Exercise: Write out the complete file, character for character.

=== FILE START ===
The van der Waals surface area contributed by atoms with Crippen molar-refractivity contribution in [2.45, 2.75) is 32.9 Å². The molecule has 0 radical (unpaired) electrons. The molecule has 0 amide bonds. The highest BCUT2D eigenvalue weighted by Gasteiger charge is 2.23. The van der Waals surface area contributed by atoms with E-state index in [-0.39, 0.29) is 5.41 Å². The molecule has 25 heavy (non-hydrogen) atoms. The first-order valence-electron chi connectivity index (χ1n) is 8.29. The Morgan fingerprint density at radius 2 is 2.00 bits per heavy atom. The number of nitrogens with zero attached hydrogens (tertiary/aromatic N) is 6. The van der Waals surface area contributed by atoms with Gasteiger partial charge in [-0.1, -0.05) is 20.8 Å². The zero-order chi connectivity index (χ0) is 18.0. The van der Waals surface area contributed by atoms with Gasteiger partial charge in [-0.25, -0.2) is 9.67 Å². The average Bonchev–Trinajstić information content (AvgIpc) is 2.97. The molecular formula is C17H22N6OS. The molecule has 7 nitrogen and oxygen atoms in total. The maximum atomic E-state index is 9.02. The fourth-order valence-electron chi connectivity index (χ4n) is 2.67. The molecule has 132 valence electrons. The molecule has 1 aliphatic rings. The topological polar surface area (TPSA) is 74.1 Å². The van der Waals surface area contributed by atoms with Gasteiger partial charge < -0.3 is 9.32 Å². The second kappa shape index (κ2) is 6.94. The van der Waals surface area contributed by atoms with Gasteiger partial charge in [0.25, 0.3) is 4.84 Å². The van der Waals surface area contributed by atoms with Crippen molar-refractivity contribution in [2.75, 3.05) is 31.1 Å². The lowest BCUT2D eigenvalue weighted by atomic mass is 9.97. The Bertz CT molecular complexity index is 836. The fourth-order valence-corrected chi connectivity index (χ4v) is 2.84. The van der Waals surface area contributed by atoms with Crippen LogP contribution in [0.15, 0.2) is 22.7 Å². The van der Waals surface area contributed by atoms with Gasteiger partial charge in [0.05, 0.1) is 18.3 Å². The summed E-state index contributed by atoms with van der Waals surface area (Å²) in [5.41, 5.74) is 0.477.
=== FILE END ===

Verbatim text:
The van der Waals surface area contributed by atoms with Crippen molar-refractivity contribution in [2.45, 2.75) is 32.9 Å². The molecule has 0 radical (unpaired) electrons. The molecule has 0 amide bonds. The highest BCUT2D eigenvalue weighted by Gasteiger charge is 2.23. The van der Waals surface area contributed by atoms with E-state index in [-0.39, 0.29) is 5.41 Å². The molecule has 25 heavy (non-hydrogen) atoms. The first-order valence-electron chi connectivity index (χ1n) is 8.29. The Morgan fingerprint density at radius 2 is 2.00 bits per heavy atom. The number of nitrogens with zero attached hydrogens (tertiary/aromatic N) is 6. The van der Waals surface area contributed by atoms with Gasteiger partial charge in [-0.1, -0.05) is 20.8 Å². The zero-order chi connectivity index (χ0) is 18.0. The van der Waals surface area contributed by atoms with Gasteiger partial charge in [-0.25, -0.2) is 9.67 Å². The average Bonchev–Trinajstić information content (AvgIpc) is 2.97. The molecular formula is C17H22N6OS. The molecule has 7 nitrogen and oxygen atoms in total. The maximum atomic E-state index is 9.02. The fourth-order valence-electron chi connectivity index (χ4n) is 2.67. The molecule has 132 valence electrons. The molecule has 1 aliphatic rings. The topological polar surface area (TPSA) is 74.1 Å². The van der Waals surface area contributed by atoms with Gasteiger partial charge < -0.3 is 9.32 Å². The second kappa shape index (κ2) is 6.94. The van der Waals surface area contributed by atoms with Gasteiger partial charge in [0.25, 0.3) is 4.84 Å². The van der Waals surface area contributed by atoms with Crippen molar-refractivity contribution in [2.75, 3.05) is 31.1 Å². The lowest BCUT2D eigenvalue weighted by atomic mass is 9.97. The Bertz CT molecular complexity index is 836. The fourth-order valence-corrected chi connectivity index (χ4v) is 2.84. The van der Waals surface area contributed by atoms with Crippen LogP contribution in [0.15, 0.2) is 22.7 Å². The van der Waals surface area contributed by atoms with Gasteiger partial charge in [0.05, 0.1) is 18.3 Å². The summed E-state index contributed by atoms with van der Waals surface area (Å²) in [5.41, 5.74) is 0.477.